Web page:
One of the things I have learned in Step-Family life is that you cannot rely on anything to go the way you would “expect”.  Expectations take the backseat to reality – and sometimes reality isn’t based in…. well… reality.  The life of a step-parent is often times full of double meanings, hidden agendas and covert operations.  No wonder the life of a step-parent is so misunderstood in so many ways.

Let me give you some examples:

Behavior

On one hand, the step-parent is usually made out to be the villain for expecting the children to behave properly in the proper context – running around the play ground, laughing and chasing each other is fine – doing the same in a restaurant at dinner time is not.  We are told it’s not our place to suggest, tell or otherwise voice our opinions towards the bio-parent about any comments or concerns regarding the child’s behavior.  Any comments from the step-parent to the bio-parent (whether the significant other or the ex) is construed as criticism of their parenting abilities and opens up the wrath of the “real” parent.

On the other hand, the step-parent is usually expected to treat their step-child(ren) better than they would their own child and any deviation from that opens up the accusations that the step-parent is showing favoritism.  Or, if there are no biological children by the step-parent, the all too familiar statement of “You have no children, so you obviously have no idea what you are talking about” is thrown in your face all too easily.

Availability

Step-parents may be expected to bend over backwards to be available for their step-children.  Weekend plans may be thrown out the window at the drop of a hat based on whims by one bio-parent or the other.  The child(ren) may show up without the basic necessities – socks, underwear, properly fitting clothing – and are told to tell the bio-parent and step-parent that it is THEIR responsibility to make sure they have everything they need.  Never mind that the visitation before was spent buying everything the child(ren) need, only to be told they must take it with them as they don’t have what is needed at their other home.  Countless numbers of toothbrushes, toothpaste, deodorant, shampoo and other items are supplied – willingly at first – and increasingly suspiciously afterwards – when the same items are needed week after week, month after month.  After all, how many tubes of deodorant can a child actually go through in 4-6 days a month?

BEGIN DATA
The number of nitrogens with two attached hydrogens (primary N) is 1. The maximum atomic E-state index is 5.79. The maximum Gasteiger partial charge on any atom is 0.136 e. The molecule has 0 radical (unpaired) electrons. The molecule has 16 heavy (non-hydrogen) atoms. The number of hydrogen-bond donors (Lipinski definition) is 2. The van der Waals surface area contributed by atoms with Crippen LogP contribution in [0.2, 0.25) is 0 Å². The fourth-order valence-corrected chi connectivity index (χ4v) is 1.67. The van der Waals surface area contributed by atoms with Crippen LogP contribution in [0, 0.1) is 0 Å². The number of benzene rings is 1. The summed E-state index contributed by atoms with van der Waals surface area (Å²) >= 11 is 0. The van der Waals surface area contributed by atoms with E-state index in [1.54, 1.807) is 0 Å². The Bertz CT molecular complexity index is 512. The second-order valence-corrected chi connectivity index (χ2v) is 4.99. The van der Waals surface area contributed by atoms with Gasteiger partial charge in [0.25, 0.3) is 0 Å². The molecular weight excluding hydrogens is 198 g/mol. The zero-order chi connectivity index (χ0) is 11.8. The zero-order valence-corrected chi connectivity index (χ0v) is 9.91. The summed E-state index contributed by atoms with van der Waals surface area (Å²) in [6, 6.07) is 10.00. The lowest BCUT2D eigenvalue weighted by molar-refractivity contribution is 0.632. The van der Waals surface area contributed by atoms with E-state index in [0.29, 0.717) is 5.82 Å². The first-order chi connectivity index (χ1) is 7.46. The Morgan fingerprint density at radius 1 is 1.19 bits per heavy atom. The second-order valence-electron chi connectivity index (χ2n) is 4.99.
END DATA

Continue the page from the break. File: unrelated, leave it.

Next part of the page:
The step-parent’s income is regarded as disposable, extra, to be coveted by the other bio-parent with impunity.  That extra paycheck is to be spent on the step-child(ren) – didn’t you know that?

Emotions

As a step-parent, you are expected to hate the step-children – after all, that’s what all the good fairy tales insist on, right?  In most instances of turmoil within the blended family, the step-parent is looked at as the instigator and the cause of all of the problems.  After all, the bio-parents and children had such a perfect life going before the evil step-parent entered into the picture.  Daring to try and correct that assumption gets comments of “you’re NOT my parent”, “I don’t have to listen to YOU”, and “how DARE you try and replace ME as the bio-parent – the child only has ONE Mom/Dad and I’M IT!  NOT YOU!!”

Heaven forbid that the child(ren) is/are actually happy with the choice of step-parent.  They might suddenly be thrust into a whirlwind of confusion by the jealous bio-parent that insists that the child’s feelings are wrong.  They might be told that it is wrong to call the step-parent Mom/Dad or any version similar to that.  They might be told the new step-grand-parents are to be ignored.  They might be made to shove their feelings way down deep, hidden, and concealed – less the truth come out.  The step-parent is demonized and made out to be less-than-human.  After all, step-parents don’t have feelings, step-parents don’t care about the child(ren), and step-parents can take the abuse – no – step-parents DESERVE the abuse.

After everything listed above, is it any wonder that 2nd marriages are more likely to end in divorce?

For what it’s worth, I have been subjected to everything listed above in some way, form or fashion.  In my case, I have the support from Hun that I need to overcome the trials and tribulations thrown at me.  It’s still stressful.  There are days I wonder if I will regret anything in the future that I’m doing today.  It sometimes makes me wonder if the sacrifices I make for my step-children are worth it. 

At the end of the day, I still say yes.

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